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This week's premieres

photo: Tatrafilm

Jeepers Creepers 2: Like a Bat out of Hell (Jeepers Creepers 2) - Teen horror by Victor Salva. The sequel to 2001's Jeepers Creepers, the disjointed horror tale of a bizarre creature that feeds on human flesh. Coming out of hibernation for his latest 23-day feast, The Creeper stumbles upon a broken-down bus containing basketball players, cheerleaders, and coaches. Supporting the starring winged beast (Richard Breck) this time around is Ray Wise, best known for his unforgettable work as Laura Palmer's father in David Lynch's Twin Peaks.

Other movies playing

photo: Continental Film

The Lord of the Rings: The Return of the King (Pán prsteňov: Návrat kráľa)- Fantasy/Epic by Peter Jackson. Little needs to be said to preface this film, the completion of Jackson's ambitious, successful trilogy. Lord of the Rings purists may continue to grumble over inaccuracies or variations from JRR Tolkien's text; instead, they should join the rest of the world in awe. With parts I and II (and surely with part III, shot concurrently), Jackson achieved an epic quality not seen consistently since the peak of the Hollywood studio system (1930-1960) and expanded upon it with computer technology. It is difficult to say when live-action fantasy/epic filmmaking will be done this well again - perhaps next time Jackson releases a film (King Kong, scheduled for 2005). In the meantime, fortunately, we have The Return of the King.

Intolerable Cruelty (Neznesiteľná krutosť) - Romantic comedy by Joel Coen. Do not be alarmed or fooled by the romantic comedy label. Though that is exactly what this film is, it is also, after all, a Coen brothers' film and thus reaches a level of cynicism and absurdity not seen in the genre since the heyday of the 1940s screwball comedies of Preston Sturges and Ernst Lubitsch or the 1950s/1960s work of supreme cynic Billy Wilder. The kings of contemporary genre filmmaking, the Coens consistently put their own irreverent spin on classical Hollywood forms, managing to make even their lesser films (which Intolerable Cruelty is) infinitely more enjoyable and clever than almost anything else Hollywood currently produces. George Clooney and Catherine Zeta-Jones are delightful as the battling would be/want-to-be lovers. Geoffrey Rush, Cedric the Entertainer, Edward Herrmann, and Billy Bob Thornton each have memorable, smaller roles.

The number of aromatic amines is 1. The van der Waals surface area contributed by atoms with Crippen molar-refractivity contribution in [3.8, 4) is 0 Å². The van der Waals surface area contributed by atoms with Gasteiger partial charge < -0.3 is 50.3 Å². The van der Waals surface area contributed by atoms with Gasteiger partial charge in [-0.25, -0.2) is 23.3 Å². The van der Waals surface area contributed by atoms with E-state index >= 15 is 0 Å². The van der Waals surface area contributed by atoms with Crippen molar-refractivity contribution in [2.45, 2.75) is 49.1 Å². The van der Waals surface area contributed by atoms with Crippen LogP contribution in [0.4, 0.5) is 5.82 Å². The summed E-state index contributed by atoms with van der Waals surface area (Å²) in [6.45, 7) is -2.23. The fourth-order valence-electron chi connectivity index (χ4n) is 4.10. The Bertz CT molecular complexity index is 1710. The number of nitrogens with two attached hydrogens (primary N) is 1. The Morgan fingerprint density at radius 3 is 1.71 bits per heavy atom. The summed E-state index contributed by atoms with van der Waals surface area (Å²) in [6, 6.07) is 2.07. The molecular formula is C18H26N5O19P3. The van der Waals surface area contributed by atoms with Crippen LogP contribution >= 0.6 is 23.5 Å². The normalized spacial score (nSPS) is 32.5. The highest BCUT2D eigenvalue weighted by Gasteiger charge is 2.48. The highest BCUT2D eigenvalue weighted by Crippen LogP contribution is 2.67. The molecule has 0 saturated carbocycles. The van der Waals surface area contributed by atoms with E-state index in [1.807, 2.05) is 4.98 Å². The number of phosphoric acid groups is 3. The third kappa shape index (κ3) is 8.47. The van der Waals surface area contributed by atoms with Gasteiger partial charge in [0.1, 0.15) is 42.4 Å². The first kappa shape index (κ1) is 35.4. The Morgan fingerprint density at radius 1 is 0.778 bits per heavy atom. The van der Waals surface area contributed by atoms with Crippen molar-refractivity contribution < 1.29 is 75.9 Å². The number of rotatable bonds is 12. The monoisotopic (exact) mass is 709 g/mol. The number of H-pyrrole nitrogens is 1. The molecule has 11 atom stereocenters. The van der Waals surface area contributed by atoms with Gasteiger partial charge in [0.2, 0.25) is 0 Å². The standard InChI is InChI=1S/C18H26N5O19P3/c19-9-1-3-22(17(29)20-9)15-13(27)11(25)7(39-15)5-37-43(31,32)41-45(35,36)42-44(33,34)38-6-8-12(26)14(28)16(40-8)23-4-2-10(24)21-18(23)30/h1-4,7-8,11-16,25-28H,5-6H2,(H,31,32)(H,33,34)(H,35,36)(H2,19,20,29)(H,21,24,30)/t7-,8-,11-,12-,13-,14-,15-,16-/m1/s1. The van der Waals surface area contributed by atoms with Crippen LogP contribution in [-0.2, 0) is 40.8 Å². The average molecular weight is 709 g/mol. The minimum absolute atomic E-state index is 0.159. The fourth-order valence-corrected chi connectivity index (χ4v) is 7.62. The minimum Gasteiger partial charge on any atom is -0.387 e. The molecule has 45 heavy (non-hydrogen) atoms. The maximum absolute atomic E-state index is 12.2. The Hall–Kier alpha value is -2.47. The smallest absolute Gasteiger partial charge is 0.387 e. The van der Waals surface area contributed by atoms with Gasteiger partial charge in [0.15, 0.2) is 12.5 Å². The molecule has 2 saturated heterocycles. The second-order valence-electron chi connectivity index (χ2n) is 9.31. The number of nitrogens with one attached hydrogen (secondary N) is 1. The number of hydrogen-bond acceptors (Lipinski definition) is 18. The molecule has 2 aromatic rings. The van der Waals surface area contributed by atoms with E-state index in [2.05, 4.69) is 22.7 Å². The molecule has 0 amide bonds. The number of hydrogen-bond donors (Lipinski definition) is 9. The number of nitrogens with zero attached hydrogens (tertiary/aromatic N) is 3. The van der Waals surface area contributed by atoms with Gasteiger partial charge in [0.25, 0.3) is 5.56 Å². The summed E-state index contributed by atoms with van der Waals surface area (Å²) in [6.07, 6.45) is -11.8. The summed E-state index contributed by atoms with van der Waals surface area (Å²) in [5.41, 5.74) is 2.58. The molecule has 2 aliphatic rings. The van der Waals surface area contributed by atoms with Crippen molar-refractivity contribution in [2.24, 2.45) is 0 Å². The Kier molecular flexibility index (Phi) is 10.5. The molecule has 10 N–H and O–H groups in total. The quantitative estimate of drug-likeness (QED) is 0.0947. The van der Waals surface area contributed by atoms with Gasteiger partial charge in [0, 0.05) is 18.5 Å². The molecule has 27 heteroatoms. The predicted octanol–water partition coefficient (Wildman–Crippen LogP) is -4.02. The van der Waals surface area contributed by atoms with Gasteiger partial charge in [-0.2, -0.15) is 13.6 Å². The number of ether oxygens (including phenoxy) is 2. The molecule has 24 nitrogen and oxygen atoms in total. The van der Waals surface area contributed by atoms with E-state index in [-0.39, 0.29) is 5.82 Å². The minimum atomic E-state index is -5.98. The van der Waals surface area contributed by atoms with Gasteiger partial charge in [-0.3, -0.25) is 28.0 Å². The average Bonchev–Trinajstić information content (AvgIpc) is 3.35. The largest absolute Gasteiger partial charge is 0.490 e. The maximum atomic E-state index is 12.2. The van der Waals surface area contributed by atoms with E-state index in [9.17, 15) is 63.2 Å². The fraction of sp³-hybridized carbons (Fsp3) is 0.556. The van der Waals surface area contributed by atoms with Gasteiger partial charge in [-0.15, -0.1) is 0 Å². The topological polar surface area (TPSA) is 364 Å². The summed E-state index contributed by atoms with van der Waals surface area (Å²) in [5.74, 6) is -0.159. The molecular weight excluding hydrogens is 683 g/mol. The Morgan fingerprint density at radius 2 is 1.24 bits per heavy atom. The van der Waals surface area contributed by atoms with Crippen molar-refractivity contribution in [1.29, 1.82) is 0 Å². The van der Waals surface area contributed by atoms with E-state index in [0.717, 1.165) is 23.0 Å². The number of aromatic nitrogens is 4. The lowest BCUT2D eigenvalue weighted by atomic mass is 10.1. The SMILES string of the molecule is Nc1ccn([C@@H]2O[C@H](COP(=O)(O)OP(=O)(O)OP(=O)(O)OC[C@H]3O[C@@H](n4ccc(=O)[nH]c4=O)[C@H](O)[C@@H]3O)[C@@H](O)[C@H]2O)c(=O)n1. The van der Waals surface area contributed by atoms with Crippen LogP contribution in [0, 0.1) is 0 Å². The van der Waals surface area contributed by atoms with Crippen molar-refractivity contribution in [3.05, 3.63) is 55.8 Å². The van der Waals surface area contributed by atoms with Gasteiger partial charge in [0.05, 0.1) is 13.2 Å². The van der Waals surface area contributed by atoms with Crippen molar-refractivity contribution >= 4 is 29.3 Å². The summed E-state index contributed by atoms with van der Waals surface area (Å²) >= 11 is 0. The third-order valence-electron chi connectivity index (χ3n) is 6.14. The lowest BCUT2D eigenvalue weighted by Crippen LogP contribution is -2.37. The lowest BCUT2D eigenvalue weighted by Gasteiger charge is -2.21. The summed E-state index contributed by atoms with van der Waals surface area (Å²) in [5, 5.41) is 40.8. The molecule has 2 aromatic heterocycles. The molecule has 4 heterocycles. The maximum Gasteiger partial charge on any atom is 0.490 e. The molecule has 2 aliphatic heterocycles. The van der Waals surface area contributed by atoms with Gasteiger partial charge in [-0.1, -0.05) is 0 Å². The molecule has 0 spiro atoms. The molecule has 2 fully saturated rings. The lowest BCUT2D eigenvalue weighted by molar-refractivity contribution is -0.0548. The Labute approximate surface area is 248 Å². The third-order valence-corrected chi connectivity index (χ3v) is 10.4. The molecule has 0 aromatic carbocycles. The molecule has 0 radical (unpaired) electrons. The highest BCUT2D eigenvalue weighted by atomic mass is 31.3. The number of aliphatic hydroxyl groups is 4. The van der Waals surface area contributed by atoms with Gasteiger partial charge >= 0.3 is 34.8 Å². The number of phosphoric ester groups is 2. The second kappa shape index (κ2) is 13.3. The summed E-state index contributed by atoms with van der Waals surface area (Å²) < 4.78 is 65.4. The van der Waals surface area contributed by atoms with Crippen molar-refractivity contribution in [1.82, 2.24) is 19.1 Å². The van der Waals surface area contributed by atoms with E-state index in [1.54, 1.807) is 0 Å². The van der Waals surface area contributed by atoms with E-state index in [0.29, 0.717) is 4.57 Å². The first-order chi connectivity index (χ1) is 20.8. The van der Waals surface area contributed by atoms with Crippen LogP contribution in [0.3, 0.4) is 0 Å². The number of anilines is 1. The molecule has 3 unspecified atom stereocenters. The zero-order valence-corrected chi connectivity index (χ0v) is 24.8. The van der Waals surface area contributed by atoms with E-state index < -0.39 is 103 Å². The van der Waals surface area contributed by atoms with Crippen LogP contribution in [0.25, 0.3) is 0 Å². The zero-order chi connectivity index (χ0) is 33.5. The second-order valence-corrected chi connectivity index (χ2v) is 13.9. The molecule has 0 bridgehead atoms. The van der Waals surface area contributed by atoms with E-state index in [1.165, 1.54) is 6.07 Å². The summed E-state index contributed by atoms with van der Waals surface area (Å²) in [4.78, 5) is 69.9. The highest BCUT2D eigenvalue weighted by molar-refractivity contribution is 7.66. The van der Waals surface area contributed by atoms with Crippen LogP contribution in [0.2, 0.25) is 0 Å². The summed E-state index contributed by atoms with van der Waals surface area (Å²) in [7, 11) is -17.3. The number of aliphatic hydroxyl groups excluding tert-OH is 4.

Moonlight Mile (Poločná miľa) - Drama by Brad Silberling. Drawing from the experience of his girlfriend's murder, writer/director Silberling tells the story of Joe Nast, played by the wonderful Jake Gyllenhaal, who develops a strong relationship with his deceased fiancée's parents (Susan Sarandon and Dustin Hoffman). But, as they mutually grieve and become a makeshift family, Joe becomes unsure of how exactly to handle his rapidly increasing attraction to somebody else - Bertie (Ellen Pompeo). Though it occasionally succumbs to unnecessary sentimentality and some of its plot turns feel unearned, Silberling's film thankfully avoids becoming the unbearably sappy, humourless mess that it could so easily have been.

Prepared by Jonathan Knapp

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